ULIMWENGU: Naked acts of evil men: We all have been socialised to devalue and denigrate women

Wednesday October 16 2019

A picture shows the message "Me too" on the hand of a protester during a gathering against gender-based and sexual violence at the Place de la Republique square in Paris on October 29, 2017. PHOTO | BERTRAND GUAY | AFP


In what must be seriously embarrassing exposure, some Nigerian and Ghanaian university lecturers have been caught with their pants down, literally speaking.

After an undercover operation mounted by the BBC, the whole world now knows how the so-called sex-for-grades system works at supposedly elite universities in these two countries, although, to be sure, it must hold for practically all our countries and college systems.

Caught on camera, these Nigerian and Ghanaian dons could have no other possible explanation except that they were involved in naked (sic) acts of sexual harassment in apparently something that is done on a regular basis in their institutions.

One of them is seen and heard telling a young woman how the practice is widely engaged in by professors and students or would be students. He tries to entice her into coming with him to the so-called ‘‘cold room,’’ which apparently is the venue for such escapades involving professors and their easy conquests.

It is reported that one of the victims of these humiliating propositions has contemplated taking her own life because of the shame she feels about what happened to her. Likely she was compromised into a sexual relationship she now feels rotten about.

Of course there is a power relationship at play here. Girls most susceptible to fall into this game are usually ones who have rendered themselves vulnerable because they choose the easy way through their studies: They either aspire to college admission without having met the criteria for such admission or want to get good grades without having to work as hard as they should. Robert Nesta Marley said it in Pimper’s Paradise: ‘‘Every need got an ego to feed.’’


The don who was taken out by this research at Lagos University is also some kind of lay preacher, and said to have been busy prepping his next sermon while fondling one of his victims, in a brazen demonstration of what our ‘‘men of God’’ have become, or what they are intrinsically.

From the scriptures handed down to us from Jewish mythology we are required to understand—though I beg to differ most violently—that women have to be punished for the evils they have committed in transgressions against their men.

This goes as far back as Eve of that most misogynic of stories about that lady conversing with a snake, from which causerie we have suffered to this day.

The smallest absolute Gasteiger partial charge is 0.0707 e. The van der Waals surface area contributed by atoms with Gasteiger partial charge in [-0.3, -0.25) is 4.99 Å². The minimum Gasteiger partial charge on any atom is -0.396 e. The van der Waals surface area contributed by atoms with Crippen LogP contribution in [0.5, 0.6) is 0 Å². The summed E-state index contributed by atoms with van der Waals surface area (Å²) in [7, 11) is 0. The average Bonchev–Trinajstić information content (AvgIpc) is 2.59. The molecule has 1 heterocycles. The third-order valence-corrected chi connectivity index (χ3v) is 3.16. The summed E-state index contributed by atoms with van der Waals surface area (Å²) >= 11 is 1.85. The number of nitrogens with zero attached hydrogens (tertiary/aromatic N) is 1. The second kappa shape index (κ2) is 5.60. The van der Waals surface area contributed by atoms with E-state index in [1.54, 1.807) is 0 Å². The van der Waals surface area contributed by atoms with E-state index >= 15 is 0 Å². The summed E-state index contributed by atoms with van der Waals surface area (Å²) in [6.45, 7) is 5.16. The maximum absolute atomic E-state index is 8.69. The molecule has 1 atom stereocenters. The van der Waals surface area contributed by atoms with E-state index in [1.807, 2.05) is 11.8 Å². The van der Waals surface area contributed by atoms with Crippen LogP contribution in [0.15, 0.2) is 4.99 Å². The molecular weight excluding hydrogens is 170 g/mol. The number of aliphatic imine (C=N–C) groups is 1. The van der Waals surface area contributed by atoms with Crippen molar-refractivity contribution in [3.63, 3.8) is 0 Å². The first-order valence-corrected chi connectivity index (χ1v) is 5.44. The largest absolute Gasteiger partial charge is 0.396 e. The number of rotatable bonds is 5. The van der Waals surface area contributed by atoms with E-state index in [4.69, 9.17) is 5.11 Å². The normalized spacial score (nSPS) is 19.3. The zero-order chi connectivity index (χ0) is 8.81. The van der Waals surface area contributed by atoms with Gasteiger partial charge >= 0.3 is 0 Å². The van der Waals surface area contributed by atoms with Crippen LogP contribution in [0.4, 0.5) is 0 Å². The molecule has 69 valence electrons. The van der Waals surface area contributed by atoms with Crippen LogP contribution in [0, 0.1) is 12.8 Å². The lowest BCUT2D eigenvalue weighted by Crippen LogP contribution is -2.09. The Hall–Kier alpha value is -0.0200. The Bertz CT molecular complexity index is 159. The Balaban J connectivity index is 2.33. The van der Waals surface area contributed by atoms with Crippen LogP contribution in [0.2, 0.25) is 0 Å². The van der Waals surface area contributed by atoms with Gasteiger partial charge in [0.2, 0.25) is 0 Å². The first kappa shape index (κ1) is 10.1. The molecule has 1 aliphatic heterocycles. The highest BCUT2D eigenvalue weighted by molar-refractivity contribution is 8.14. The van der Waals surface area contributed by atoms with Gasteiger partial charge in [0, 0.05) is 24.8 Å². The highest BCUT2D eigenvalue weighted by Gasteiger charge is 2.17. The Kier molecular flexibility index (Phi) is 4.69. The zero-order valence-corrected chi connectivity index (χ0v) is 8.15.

Sometimes I wonder how a large chunk of humanity actually accepted this story to be the story of their mother. You would normally think that a sensible human being would not accept any story that paints his mother as weak-minded and fickle. But somehow we have accepted this story, because denigrating women sits well with humans.

Every time you venture into Judeo-Christian religious fields you will be confronted with this most unfortunate degradation of the female of the species.

You can take your pick, from Salome of the Nine Veils—the nemesis of John the Baptist—through Delilah, the destroyer of Samson, to the Great Harlot of Revelation.

When they are not being reviled, women have been exploited for the basest instincts of male sexual gratification. All the media affecting our thinking are calibrated to socialise us into accepting a certain stereotypical way of looking at women, and many a time we respond to women and women’s issues the way our great grandfathers’ great grandfathers were socialized. And in this, women are seldom different than men.

Happily, we are afforded a glimmer of hope by actions by some societies in women’s behalf, such as the #MeToo campaign in the US, which involved mainly women, but others which have brought in men as well, such as the recent student mass protests against sexual violence on women on South African campuses.

Now we have these campus rapists, for that is what they are, displayed in the public glare, and the authorities have been quick to act. It is to be hoped that other colleges and similar institutions will take similar steps to reign in this most obnoxious species of predator.

We ought to commend the BBC for this revelatory reportage, which our tame media organisations are too timid to attempt although it is very well known that these shameful acts are rampant in our colleges and other institutions.

Jenerali Ulimwengu is chairman of the board of the Raia Mwema newspaper and an advocate of the High Court in Dar es Salaam. E-mail: [email protected]